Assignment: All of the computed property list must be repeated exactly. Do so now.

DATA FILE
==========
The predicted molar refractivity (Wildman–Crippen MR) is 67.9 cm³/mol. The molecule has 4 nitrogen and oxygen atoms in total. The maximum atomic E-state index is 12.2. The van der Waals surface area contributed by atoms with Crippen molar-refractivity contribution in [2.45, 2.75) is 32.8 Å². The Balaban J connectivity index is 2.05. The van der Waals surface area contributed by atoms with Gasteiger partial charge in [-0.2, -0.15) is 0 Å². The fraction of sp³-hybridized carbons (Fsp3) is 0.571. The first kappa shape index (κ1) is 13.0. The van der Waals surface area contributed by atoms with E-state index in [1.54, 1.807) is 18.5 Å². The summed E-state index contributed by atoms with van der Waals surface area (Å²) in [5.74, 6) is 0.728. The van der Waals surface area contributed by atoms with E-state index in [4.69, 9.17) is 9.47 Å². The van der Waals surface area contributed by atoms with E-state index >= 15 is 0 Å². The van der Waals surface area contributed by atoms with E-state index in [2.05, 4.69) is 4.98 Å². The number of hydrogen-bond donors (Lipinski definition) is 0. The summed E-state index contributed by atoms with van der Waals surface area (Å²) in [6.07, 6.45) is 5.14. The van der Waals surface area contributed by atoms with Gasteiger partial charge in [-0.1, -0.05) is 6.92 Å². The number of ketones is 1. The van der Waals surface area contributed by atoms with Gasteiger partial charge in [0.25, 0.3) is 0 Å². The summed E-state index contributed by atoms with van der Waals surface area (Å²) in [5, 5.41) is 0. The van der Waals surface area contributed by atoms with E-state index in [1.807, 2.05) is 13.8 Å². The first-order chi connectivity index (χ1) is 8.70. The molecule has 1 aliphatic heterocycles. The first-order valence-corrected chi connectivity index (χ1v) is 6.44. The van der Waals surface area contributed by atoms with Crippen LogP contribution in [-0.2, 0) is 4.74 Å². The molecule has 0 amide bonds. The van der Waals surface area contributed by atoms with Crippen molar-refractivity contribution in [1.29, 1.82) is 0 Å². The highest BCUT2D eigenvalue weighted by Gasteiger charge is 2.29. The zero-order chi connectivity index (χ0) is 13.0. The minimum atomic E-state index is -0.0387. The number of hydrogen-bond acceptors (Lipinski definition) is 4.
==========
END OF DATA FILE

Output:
The predicted molar refractivity (Wildman–Crippen MR) is 67.9 cm³/mol. The molecule has 4 nitrogen and oxygen atoms in total. The maximum atomic E-state index is 12.2. The van der Waals surface area contributed by atoms with Crippen molar-refractivity contribution in [2.45, 2.75) is 32.8 Å². The Balaban J connectivity index is 2.05. The van der Waals surface area contributed by atoms with Gasteiger partial charge in [-0.2, -0.15) is 0 Å². The fraction of sp³-hybridized carbons (Fsp3) is 0.571. The first kappa shape index (κ1) is 13.0. The van der Waals surface area contributed by atoms with E-state index in [1.54, 1.807) is 18.5 Å². The summed E-state index contributed by atoms with van der Waals surface area (Å²) in [5.74, 6) is 0.728. The van der Waals surface area contributed by atoms with E-state index in [4.69, 9.17) is 9.47 Å². The van der Waals surface area contributed by atoms with E-state index >= 15 is 0 Å². The van der Waals surface area contributed by atoms with E-state index in [2.05, 4.69) is 4.98 Å². The number of hydrogen-bond donors (Lipinski definition) is 0. The summed E-state index contributed by atoms with van der Waals surface area (Å²) in [6.07, 6.45) is 5.14. The van der Waals surface area contributed by atoms with Gasteiger partial charge in [-0.1, -0.05) is 6.92 Å². The number of ketones is 1. The van der Waals surface area contributed by atoms with Gasteiger partial charge in [0.25, 0.3) is 0 Å². The summed E-state index contributed by atoms with van der Waals surface area (Å²) in [5, 5.41) is 0. The van der Waals surface area contributed by atoms with E-state index in [1.807, 2.05) is 13.8 Å². The first-order chi connectivity index (χ1) is 8.70. The molecule has 1 aliphatic heterocycles. The first-order valence-corrected chi connectivity index (χ1v) is 6.44. The van der Waals surface area contributed by atoms with Crippen LogP contribution in [-0.2, 0) is 4.74 Å². The molecule has 0 amide bonds. The van der Waals surface area contributed by atoms with Crippen molar-refractivity contribution in [1.29, 1.82) is 0 Å². The highest BCUT2D eigenvalue weighted by Gasteiger charge is 2.29. The zero-order chi connectivity index (χ0) is 13.0. The minimum atomic E-state index is -0.0387. The number of hydrogen-bond acceptors (Lipinski definition) is 4.